Igknight reload makes way more sense when you realize that the OCG versions of Igknights don’t have swords and they’re not named after knights – they carry guns and they’re named after guns. Because you reload guns – not swords. Anyway, this is like a Magical Mallet specifically for pendulums. And as a bonus, it’s generic so it can be used outside of although not a lot of decks need to re-draw their monsters. But hey! At least it draws +1 to whatever you shuffle, so you don’t exactly minus off it. Unfortunately sometimes you tap into the Fart of the Cards and pull worse than what you sent. But that’s the risky nature of the game.
We already brought up this card in regards to the bosses, but to fair the bosses aren’t the only ones to need the help. Frankly speaking, Crusader, Squire, and Paladin have awful stats all around and Margrave and Veteran boast respectable DEF values but have similarly poor ATK values. Realistically you want 3 Cavaliers and 2 Galliants as I previously mentioned (unless you’re running the bosses.)
Speaking of the bosses, why don’t we give them a look, hey?
Igknight Champion (or Stinger in the OCG because that, my friends is a stinger set-up he’s got hanging off the shoulder) is a Lv.8 FIRE Warrior-Type effect monster with 2800 ATK and the physically the strongest Igknight in terms of raw stats. He has a special summon ability to destroy 3 Igknight monsters you control to bring him out from the hand. The primary reason for summoning him this way and not using tributes is that your tributes would go to the graveyard where as destroyed Igknights go to the extra deck. If your scales are already in place and your field is established, you could dust some Igknights, summon this, then pendulum summon the Igknights used for Champion’s summon. Given my personal preference for the “Turn 2 OTK” I tend not to run him. His other effect allows you (once per turn) to bounce an Igknight from your field to hand, then non-target spin a card from your opponent’s field to the bottom of their deck. That actually works. That is a damned good effect that gives Igknights an out to things they could otherwise never handle (either by virtue of effect or stats). That is legitimately a very good option to have.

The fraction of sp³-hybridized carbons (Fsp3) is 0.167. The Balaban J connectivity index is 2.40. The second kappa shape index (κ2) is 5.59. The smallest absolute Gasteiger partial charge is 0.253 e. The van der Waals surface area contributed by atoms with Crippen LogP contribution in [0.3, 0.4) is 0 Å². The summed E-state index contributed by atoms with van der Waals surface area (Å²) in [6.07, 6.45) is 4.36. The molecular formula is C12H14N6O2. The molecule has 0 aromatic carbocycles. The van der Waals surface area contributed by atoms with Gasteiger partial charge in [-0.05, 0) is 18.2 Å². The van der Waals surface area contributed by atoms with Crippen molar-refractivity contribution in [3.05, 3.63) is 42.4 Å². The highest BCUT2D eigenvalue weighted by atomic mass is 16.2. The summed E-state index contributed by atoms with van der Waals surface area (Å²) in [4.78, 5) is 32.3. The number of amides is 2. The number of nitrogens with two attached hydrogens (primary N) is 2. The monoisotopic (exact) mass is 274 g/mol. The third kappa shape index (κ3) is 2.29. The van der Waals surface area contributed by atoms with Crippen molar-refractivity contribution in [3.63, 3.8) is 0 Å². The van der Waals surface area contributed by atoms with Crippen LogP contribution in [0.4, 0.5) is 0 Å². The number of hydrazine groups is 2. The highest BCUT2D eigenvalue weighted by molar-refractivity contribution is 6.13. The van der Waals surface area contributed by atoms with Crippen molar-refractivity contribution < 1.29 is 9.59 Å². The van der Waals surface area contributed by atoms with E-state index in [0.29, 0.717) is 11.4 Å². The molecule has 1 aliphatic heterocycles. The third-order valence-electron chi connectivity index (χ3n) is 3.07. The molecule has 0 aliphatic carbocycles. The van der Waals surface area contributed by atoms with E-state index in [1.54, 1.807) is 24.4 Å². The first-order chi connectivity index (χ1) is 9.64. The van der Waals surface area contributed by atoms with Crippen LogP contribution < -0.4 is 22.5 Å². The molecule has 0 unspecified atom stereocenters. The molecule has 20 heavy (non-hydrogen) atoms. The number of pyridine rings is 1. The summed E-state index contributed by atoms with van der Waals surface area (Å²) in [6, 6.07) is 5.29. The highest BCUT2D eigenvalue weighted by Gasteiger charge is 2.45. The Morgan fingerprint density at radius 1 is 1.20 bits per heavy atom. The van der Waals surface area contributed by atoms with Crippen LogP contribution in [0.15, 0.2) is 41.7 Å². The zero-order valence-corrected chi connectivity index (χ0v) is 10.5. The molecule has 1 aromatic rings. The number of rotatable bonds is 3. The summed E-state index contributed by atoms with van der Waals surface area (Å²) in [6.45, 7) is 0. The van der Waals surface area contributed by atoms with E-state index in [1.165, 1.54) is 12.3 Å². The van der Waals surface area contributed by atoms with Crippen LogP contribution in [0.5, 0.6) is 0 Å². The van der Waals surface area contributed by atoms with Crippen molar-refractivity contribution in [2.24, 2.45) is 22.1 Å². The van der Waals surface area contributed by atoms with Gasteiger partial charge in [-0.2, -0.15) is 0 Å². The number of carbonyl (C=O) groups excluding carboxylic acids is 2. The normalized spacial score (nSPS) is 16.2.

Now I’m not going to lie – as silly as Konami Photoshop-ing their archetypes is – a gattling gun firing spears is hilarious and terrifying at the same time. Hilarifying. Packing a little less punch than his bigger brother and a Lv. less, Igknight Lancer also shares the same special summon ability and even the same removal effect. The only difference is that Lancer spins a Spell/Trap card as opposed to Champion spinning a monster. You can probably guess which one sees more use.
Igknight Burst should be better. It really should. Multi-monster, non-target, spin? Sounds great. Except… It is a continuous trap. It’s a slow movong, over priced mess. It’s the effect of Champion/Lancer with a max of 3 rolled up into a continuous trap. On paper its great. But again being focused on that OTK it doesn’t really belong. It’s a slower card for a slower style of play that I personally don’t think suits them and even then just feels like a win more card.
Though to be fair, barring monsters that aren’t affected by other effects (etc) this is a potential gamechanger. By destroying some Igknights you can pendulum right back, you could break your opponent’s board.
Igknights have been around for a while now but they still pose a legitimate threat and any hand that bricks against them turn one might as well scoop to be honest. Their destruction-searching allows you to cherry pick your deck to load up your extra deck. Then unload them with a big pendulum summon!
Pass the salt!